This lower section has some built in checks and balances that help keep the crowds down. It is much less accessible. The fish are fewer and harder to catch. It is not as esthetically pleasing to some and the river is harder to read. Also, one the main inhibitors is Red Creek. Although just a dry wash most of the time, when storms are present it picks up and throws clouds of red muck into the river from the clay basin well before Brown's Park, making fly fishing an impossibility. Most days I've fished the Green there has been at least the threat of rain.
This day we were blessed with clear skies and beautiful river conditions. The wind was ominous all day and my backcasts suspended parallel to the water like a frozen rope in the gale force assault. We threw large dries, cicadas, humpies, even a salmon fly pattern when I ran out of cicadas, and raised fish on all patterns. In an afternoon of fishing we probably raised 20 fish, hooked a dozen, all browns in the 17 to 20 inch range, except for one small rainbow. There seemed to be lots of little rainbows near the Burnt Tree area and some planting has occurred. Emmett reports that large rainbows and cutthroats are regularly hooked but our experience proved the preponderance of brown trout in this section.
Most of the fish we took were right up tight to the bank in smooth glides between boulders or in riffles the entire width of the river. Fishing reminded me very much of the Madison outside the park. Most of my misses were caused by setting the hook too fast.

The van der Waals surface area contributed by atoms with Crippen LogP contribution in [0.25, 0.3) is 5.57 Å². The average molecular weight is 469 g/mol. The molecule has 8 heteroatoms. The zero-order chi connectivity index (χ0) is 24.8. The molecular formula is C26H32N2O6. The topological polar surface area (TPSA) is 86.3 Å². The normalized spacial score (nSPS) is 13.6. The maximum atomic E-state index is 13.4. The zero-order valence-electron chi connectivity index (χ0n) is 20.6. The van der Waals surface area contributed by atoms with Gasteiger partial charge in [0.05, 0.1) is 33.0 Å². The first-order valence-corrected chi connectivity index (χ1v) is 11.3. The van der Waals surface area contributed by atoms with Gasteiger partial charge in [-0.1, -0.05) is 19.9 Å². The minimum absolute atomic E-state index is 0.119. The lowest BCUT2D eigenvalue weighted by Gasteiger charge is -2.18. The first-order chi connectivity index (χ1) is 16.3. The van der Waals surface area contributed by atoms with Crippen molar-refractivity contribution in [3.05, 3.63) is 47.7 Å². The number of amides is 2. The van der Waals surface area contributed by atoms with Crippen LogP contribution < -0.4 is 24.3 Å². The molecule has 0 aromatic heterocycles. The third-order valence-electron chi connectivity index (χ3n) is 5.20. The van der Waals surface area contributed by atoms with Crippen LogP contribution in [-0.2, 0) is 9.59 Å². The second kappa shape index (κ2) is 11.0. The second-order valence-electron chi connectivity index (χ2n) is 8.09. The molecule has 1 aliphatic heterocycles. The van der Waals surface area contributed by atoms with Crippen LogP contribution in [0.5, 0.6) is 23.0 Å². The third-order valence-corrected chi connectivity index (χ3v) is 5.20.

The water is so clear one can see the take from the upright postion on the boat long before the fish reaches the fly and it is so hard to wait!! One fish took my salmon fly pattern while my head was turned as Emmett screamed for me to strike. By the time I set the hook the fish had totally engulfed the fly, my most solidly hooked fish of the day. One large brown slowly rose to my fly from a lie Emmett deemed worthy of a cast, took the fly and headed back down as I set the hook. It instantly shot up in the air 3 or 4 feet and the fight was on. I landed that one, but another large fish took my fly right next to the shore and, as was very common, headed for midstream and shelter when it felt the hook. I rapidly stripped in line but when the fish saw the boat it headed upstream like a freight train as I tried to play out line. With line everywhere flying after the fish the inevitable happened, the line caught around the leg braces and the fish was gone, soon to be halfway to Little Hole. Great memories with a great friend.
Emmett let me try my hand at the oars while he worked his cicada pattern. I found that to be harder than it looks and I soon got us in some real trouble, but Emmett hooked some fish in spite of my problems trying to avoid rocks, drop anchor, net fish, etc.
As I experienced the river here, I was glad for the absence of crowds and hope it stays that way until some tighter regulations are enacted and enforced.
Sooner or later the crowds will discover this section of the river. Hopefully it will be a better, more conservation minded fisherman, not interested in numbers of fish but in quality fishing that is attracted to this area.
We've got time to protect sections B and C and prevent some of the problems present on section A. Slot limits, such as on the Provo, protecting the larger, reproducing fish, limits on number of boats allowed per day, catch and release only sections, special fees designed to reduce the number of fishermen and to pay for garbage collection and enforcement are some things that come to mind.
Copyright Dave Webb, 2005